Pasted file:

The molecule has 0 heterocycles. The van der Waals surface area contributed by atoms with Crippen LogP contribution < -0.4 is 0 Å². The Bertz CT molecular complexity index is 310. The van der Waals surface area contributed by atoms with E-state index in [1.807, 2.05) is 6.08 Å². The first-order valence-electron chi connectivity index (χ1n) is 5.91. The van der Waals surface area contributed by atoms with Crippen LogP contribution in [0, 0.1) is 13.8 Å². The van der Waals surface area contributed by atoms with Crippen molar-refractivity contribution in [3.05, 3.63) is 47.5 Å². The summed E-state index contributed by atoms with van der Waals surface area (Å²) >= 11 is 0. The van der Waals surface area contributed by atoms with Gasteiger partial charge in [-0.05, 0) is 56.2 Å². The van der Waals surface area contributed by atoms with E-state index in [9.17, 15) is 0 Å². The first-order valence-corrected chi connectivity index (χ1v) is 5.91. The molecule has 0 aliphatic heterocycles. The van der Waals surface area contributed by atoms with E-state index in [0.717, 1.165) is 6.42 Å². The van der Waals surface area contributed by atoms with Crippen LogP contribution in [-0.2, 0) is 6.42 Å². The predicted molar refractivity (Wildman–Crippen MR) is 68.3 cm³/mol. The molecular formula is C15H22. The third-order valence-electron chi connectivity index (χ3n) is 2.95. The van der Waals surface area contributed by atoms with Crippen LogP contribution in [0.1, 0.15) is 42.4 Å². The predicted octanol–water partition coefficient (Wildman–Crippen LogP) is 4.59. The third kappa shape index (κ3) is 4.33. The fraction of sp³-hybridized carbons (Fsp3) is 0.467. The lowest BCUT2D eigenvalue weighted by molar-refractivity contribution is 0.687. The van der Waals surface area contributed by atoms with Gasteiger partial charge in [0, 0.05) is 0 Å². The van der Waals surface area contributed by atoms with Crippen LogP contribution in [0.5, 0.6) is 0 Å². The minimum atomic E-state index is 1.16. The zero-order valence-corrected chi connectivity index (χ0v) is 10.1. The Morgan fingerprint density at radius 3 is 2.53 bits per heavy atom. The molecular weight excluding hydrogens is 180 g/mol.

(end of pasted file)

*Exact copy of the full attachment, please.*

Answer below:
The molecule has 0 heterocycles. The van der Waals surface area contributed by atoms with Crippen LogP contribution < -0.4 is 0 Å². The Bertz CT molecular complexity index is 310. The van der Waals surface area contributed by atoms with E-state index in [1.807, 2.05) is 6.08 Å². The first-order valence-electron chi connectivity index (χ1n) is 5.91. The van der Waals surface area contributed by atoms with Crippen LogP contribution in [0, 0.1) is 13.8 Å². The van der Waals surface area contributed by atoms with Crippen molar-refractivity contribution in [3.05, 3.63) is 47.5 Å². The summed E-state index contributed by atoms with van der Waals surface area (Å²) >= 11 is 0. The van der Waals surface area contributed by atoms with Gasteiger partial charge in [-0.05, 0) is 56.2 Å². The van der Waals surface area contributed by atoms with E-state index in [9.17, 15) is 0 Å². The first-order valence-corrected chi connectivity index (χ1v) is 5.91. The molecule has 0 aliphatic heterocycles. The van der Waals surface area contributed by atoms with E-state index in [0.717, 1.165) is 6.42 Å². The van der Waals surface area contributed by atoms with Crippen LogP contribution in [-0.2, 0) is 6.42 Å². The predicted molar refractivity (Wildman–Crippen MR) is 68.3 cm³/mol. The molecular formula is C15H22. The third-order valence-electron chi connectivity index (χ3n) is 2.95. The van der Waals surface area contributed by atoms with Crippen LogP contribution in [0.1, 0.15) is 42.4 Å². The predicted octanol–water partition coefficient (Wildman–Crippen LogP) is 4.59. The third kappa shape index (κ3) is 4.33. The fraction of sp³-hybridized carbons (Fsp3) is 0.467. The lowest BCUT2D eigenvalue weighted by molar-refractivity contribution is 0.687. The van der Waals surface area contributed by atoms with Gasteiger partial charge in [0, 0.05) is 0 Å². The van der Waals surface area contributed by atoms with Crippen LogP contribution in [0.5, 0.6) is 0 Å². The minimum atomic E-state index is 1.16. The zero-order valence-corrected chi connectivity index (χ0v) is 10.1. The Morgan fingerprint density at radius 3 is 2.53 bits per heavy atom. The molecular weight excluding hydrogens is 180 g/mol.